The BIS library – a fascinating treasure trove
A library is more than just a collection of books, in the same way that an art gallery is more than just a collection of paintings. But what defines that extra quality, what makes a library more than just the sum of its parts?
I have been drawn back time and again to the British Interplanetary Society (BIS) library over a period of nearly 30 years now, inspired by the huge range of books, symposium papers, journals, photographs and archive materials. As a lifelong book lover and amateur space historian I just can’t stay away!
The BIS library and archive is arguably the Society’s most important and valuable resource; it is possibly the single largest repository of spaceflight texts, manuscripts and photographs in the UK.
My son, Alex, and I recently joined the BIS Library Committee and have both been undertaking voluntary work to help support this wonderful collection. There is nothing glamorous about the work, which consists largely of keeping the library tidy and logging books onto the computerised index — but there is a real sense of satisfaction to be derived from helping to maintain the library, even if at times it leaves you feeling like King Canute trying to hold back the advancing tide of new books that need to be given a home. I would urge any member who wishes to undertake such voluntary work to do so in order to help preserve this sometimes forgotten treasure trove.
In a hectic and stressful world, the BIS library is an oasis of calm and quiet. And, unlike many modern libraries, the peace and stillness isn’t disturbed by the sound of keyboards being hammered on. The library is an ideal location for study for students of all ages. It is a place to browse for books that are unobtainable elsewhere, even on the internet, a place to lose yourself in every conceivable aspect of spaceflight and astronomy.
Above all, it is perhaps the very embodiment of the BIS, a physical manifestation of its history and heritage. There are times when I’m alone in the library when I can almost feel the ghosts of Yuri Gagarin, John Glenn and Arthur Clarke emanating from the books on the shelves!
The range of books contained in the library is truly breathtaking; from books that many members will recall from their childhoods to the most technically complex papers and tomes. Enough in total for many lifetimes of study and reading.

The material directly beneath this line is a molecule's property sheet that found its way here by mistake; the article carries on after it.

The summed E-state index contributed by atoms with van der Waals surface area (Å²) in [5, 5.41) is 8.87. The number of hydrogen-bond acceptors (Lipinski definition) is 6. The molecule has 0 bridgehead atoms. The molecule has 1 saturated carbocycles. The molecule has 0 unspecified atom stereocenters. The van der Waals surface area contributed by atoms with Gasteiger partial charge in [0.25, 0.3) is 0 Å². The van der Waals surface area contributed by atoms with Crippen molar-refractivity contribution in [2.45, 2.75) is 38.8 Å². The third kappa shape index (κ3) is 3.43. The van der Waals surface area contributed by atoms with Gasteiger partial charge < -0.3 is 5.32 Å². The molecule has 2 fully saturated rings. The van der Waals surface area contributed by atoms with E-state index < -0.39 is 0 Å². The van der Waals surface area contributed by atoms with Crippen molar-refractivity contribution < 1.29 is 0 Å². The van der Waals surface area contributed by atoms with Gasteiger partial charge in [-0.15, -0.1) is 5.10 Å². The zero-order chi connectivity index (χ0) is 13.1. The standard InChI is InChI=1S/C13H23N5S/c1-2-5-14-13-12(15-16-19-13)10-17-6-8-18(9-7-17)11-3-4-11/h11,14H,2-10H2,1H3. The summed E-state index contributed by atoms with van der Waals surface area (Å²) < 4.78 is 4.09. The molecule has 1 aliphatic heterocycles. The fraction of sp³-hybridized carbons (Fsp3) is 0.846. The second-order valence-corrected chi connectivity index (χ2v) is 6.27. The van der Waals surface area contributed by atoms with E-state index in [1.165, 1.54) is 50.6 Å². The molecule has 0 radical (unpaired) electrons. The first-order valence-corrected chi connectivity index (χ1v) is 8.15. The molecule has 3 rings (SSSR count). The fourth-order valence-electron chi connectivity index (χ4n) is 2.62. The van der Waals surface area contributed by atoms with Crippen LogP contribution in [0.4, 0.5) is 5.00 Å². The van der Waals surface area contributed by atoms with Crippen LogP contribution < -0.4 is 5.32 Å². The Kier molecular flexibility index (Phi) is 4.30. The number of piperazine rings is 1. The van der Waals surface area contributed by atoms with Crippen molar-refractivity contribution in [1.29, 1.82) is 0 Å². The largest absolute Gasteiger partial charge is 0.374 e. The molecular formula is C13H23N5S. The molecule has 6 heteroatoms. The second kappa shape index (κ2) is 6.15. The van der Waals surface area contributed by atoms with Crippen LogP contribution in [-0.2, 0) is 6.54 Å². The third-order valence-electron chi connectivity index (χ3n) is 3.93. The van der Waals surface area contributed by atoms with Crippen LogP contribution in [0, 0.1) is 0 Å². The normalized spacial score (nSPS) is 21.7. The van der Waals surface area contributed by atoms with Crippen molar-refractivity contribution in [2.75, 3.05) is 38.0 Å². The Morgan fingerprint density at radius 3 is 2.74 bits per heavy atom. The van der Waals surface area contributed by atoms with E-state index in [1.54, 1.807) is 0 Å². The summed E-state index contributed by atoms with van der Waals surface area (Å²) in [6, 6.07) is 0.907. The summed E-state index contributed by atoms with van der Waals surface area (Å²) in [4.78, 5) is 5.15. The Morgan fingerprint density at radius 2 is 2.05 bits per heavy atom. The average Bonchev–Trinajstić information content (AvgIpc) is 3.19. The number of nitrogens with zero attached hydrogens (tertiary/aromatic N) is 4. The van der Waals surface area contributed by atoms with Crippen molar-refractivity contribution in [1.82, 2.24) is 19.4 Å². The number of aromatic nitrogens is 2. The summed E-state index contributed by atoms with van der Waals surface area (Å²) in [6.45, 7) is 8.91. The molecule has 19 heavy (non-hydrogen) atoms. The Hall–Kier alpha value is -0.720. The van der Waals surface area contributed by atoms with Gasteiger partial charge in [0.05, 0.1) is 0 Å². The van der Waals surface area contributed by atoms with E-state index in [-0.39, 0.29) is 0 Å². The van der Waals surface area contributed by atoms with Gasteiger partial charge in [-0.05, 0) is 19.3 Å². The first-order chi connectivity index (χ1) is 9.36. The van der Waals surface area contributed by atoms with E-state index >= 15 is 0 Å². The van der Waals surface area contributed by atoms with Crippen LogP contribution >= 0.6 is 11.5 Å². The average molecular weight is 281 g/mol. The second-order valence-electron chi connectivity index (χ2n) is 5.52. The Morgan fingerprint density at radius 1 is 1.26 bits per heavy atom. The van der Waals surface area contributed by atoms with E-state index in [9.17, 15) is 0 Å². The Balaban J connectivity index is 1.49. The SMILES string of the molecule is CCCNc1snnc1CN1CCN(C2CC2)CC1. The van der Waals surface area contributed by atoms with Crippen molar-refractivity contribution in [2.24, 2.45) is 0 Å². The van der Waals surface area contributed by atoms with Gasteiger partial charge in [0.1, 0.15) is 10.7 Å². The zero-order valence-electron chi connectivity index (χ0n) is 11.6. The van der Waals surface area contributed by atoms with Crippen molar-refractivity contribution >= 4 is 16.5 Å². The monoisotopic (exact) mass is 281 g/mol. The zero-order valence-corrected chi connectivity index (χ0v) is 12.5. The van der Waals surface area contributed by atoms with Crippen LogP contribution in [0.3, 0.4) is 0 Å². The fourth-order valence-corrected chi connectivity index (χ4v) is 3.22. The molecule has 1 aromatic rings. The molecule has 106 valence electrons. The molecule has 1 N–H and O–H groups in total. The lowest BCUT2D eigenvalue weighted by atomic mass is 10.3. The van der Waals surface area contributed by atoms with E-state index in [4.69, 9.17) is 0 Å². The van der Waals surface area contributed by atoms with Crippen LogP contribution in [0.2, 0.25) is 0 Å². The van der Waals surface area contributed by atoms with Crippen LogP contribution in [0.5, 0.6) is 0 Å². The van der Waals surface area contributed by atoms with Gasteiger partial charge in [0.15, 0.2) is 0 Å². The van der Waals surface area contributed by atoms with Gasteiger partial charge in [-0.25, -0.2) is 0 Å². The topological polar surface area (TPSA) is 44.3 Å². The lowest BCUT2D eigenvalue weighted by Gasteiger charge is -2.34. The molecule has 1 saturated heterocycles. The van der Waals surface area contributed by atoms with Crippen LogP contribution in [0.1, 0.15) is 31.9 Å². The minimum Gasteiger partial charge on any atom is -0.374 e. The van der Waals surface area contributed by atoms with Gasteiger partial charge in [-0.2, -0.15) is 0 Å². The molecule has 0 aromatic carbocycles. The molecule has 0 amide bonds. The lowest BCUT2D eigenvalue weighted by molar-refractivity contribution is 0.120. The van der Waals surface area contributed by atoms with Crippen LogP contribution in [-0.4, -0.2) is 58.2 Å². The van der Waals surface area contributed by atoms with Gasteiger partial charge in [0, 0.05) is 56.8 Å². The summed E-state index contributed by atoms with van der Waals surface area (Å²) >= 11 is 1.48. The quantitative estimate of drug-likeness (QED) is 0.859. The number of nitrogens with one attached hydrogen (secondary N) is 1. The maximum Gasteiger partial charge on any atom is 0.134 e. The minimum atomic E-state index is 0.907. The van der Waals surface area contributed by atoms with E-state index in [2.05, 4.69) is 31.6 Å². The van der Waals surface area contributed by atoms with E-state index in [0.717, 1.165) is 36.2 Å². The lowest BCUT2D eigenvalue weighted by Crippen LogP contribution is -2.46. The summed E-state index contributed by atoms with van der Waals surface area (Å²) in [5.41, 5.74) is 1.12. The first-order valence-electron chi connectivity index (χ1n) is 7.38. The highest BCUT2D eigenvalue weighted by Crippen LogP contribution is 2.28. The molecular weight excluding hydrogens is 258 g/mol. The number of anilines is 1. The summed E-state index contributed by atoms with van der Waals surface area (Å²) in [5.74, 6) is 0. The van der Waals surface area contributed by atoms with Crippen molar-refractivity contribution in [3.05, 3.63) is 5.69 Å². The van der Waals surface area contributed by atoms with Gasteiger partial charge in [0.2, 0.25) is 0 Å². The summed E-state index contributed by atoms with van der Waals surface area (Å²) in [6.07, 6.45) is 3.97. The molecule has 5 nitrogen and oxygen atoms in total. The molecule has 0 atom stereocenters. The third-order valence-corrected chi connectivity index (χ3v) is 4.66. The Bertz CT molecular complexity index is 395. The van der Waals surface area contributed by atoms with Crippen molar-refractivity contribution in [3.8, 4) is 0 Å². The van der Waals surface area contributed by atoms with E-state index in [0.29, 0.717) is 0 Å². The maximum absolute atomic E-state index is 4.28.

Alex has been helping the BIS staff prepare for a book sale, which will hopefully take place before the end of the year. The proceeds will be invested in much needed items such as humidifiers and plastic covers for books. Please support this sale as a way of ensuring the preservation of the library and archive.
The Library Committee is keen to raise the profile of the library and sharp-eyed visitors to the BIS headquarters will notice that the large Saturn V display case has now been moved from the library to the ground floor reception area, as a way of encouraging people upstairs. There are similar plans to relocate one of the display cases, which will be used to feature some of the books in the library.
Ultimately, a library will only survive and thrive if people take an interest in it. This is what makes a library more than just a collection of books. The BIS library is regrettably underused so please make time to visit it the next time you attend a meeting.
It is open to members Monday – Friday, 10.30 to 15.30 (please call 0207 735 3160 before visiting in case the Library is being used for other purposes). When there is an evening lecture the libray will be until 18.50. Although pre-booking is not required, please contact us on 020 7735 3160 prior to your arrival in order to facilitate your needs.
If you are disabled and need help in using steps please contact the Executive Secretary.
- Mark Stewart
‘The BIS Library is a wonderful resource – there are very few research libraries in the UK with specialist space collections. The BIS library’s collection of European Space Agency publications is especially comprehensive, with historical materials that are hard to find even in ESA centres themselves.’
The BIS library proved to be a valuable resource for my doctoral research on the cultural geography of ‘British outer space’. The shelved volumes of the JBIS and Spaceflight dating back to 1934 and 1956 are a fascinating insight into the history of the BIS and space exploration.’
‘In the early days, the BIS library contained most of the books of any value relating to spaceflight. It also contained books that were not widely known to superficial scientists, many of whom believed the whole idea of space travel was impossible and that belief persisted for a long time, right up to and beyond the end of the Second World War.
‘One Astronomer Royal — Sir Harold Spencer Jones — even said that it would be hundreds of years before men ever reached the Moon. What swung everyone away from these ideas was the advent of Sputnik 1. Many of the ideas put forward by the BIS in its early years have proved to be right. The BIS library has an atmosphere all of its own.’
Sir Patrick Moore